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It’s Not Strep Throat: Treating Hand, Foot, and Mouth Disease

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It’s Not Strep Throat: Treating Hand, Foot, and Mouth Disease

Nov 02, 2018

Hand, foot, and mouth disease is a virus that can cause rashes on the hands and feet and sores in the mouth—and can sometimes be mistaken for the strep throat infection. Pediatrician Dr. Cindy Gellner tells you how to distinguish the virus from strep throat and other similar illnesses. She also provides tips for treating the virus and how to help your child stay comfortable through their symptoms.

Episode Transcript

Dr. Gellner: So your child has a fever, a sore throat and breaks out in spots on their hands and feet. That's what we'll talk about today. I'm Dr. Cindy Gellner for the Scope.

Announcer: Keep your kids healthy and happy. You are now entering the Healthy Kid Zone with Dr. Cindy Gellner on The Scope.

Dr. Gellner: Your child has a fever, they don't want to eat or drink, they say their throat hurts, you're thinking strep. Well, maybe not. Look at their hands and feet too because we're seeing a virus going around a lot called Coxsackie virus and it causes hand, foot, mouth disease. And normally only kids like six months to five years used to get it but now we're seeing older children and even adults getting it too.

Coxsackie virus lives in mucus and saliva... the child coughs or sneezes and doesn't wash their hands, again, there's the hand washing. It also can be spread through contact with the skin blisters if the hand and feet rash does start to blister which does happen and it also can be spread through bowel movements. Another good reason to wash your hands after you go to the bathroom.

So kids are most likely to spread the virus to others during the first week that they have symptoms but the virus can continue to spread for days or even weeks after the symptoms go away. So your child may have been exposed to hand foot and mouth and you wouldn't have known it because the child that they were exposed to is done with their symptoms.

So symptoms usually start about a week after the child comes into contact with the virus and again, it has the fever, the sore throat, stomach pain, headaches, all the things you think of with strep and quite often people will say, "I looked in the back of their throat and it's got these blisters at the back and it's really red and I know it's strep." Not necessarily. You cannot diagnose strep without the swab to test for the strep bacteria.

So, if you see the red spots at the back of the mouth, look also for any red spots, they'll look like little raised purplish red bumps, usually on the fingertips and on the palms, on the bottoms of the feet, you can see them on the top of the feet and on the top of the feet sometimes but much more likely it's going to be on the palms and the soles. We also see it on the legs and on the buttocks and around the mouth.

So what about the fever? Well, the fever actually takes about five days before it will go away but the mouth blisters, the skin blisters, the little bumps there, they can last up to ten days or even two weeks and everyone always says, "Well, can't you do a blood test to make sure this is the virus they have?" Most pediatricians can just take one look at your child and go, "Yep, they've got hand, foot, and mouth disease." Unfortunately there is no specific treatment for it though. Antibiotics don't help, it's a virus.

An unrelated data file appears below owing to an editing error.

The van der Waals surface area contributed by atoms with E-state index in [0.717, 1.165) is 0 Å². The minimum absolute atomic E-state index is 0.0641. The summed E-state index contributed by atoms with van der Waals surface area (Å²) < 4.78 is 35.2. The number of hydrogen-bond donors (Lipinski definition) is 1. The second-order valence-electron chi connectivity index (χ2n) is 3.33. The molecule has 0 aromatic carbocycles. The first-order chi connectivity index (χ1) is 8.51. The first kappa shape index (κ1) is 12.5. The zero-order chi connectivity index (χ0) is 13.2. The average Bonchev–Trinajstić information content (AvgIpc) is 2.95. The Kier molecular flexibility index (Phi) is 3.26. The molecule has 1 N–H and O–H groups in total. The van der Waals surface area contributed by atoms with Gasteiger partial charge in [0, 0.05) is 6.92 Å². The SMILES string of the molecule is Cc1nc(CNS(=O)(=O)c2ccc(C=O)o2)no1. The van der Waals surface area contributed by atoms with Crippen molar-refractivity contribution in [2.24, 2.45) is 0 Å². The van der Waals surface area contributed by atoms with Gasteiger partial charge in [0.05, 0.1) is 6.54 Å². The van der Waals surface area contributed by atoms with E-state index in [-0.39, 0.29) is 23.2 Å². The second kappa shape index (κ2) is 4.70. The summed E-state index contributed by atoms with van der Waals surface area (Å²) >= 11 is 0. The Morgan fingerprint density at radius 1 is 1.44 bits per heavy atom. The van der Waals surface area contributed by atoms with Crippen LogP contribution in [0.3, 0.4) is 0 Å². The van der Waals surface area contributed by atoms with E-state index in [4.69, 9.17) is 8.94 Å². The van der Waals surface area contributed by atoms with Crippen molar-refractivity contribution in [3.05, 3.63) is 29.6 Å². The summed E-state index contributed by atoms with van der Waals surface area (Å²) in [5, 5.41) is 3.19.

So, what can you do to make your child feel better? The biggest things are pain and fever control and hydration. You're going to make sure that your child has their pain under control with Tylenol or Motrin. Kids that are a little bit older and who have that can actually, you can get some magic mouthwash prescription. It's got some Benadryl, some Maalox and if your child is old enough to be responsible enough not to swallow it, you can actually have viscous lidocaine in it and your child will be able to gargle and spit that out and that sometimes helps but most of the time just Tylenol, Motrin.

Cold things, popsicles, Gogurts, apple sauce, ice cream, this is one time where we say, "Go ahead and have some ice cream," because you know your child's at least going to get something in there. Those are actually really good ways just to help with the pain. Kids who have the mouth sores are going to be very reluctant to eat or drink much because it hurts, so they're at high risk for having dehydration and that's where you need to make sure popsicles, things like that, things that are high in water content to begin with are going to help them stay hydrated while they get through the mouth sores.

Again the mouth sores can linger for awhile. They're usually the most painful in the first couple days after they show up and then they get a little bit better but they can linger so you definitely want to make sure that your child stays hydrated.

So next time your child wakes up and you think they have strep, look at their hands and their feet. It's always good to come on in. we always do a strep test anytime we see those symptoms with fever, sore throat, red back of the throat, tummy ache, headache, things like that. Usually if the strep test is negative and we have those other findings, you're pretty assured it's a virus.

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updated: November 2, 2018
originally published: August 30, 2014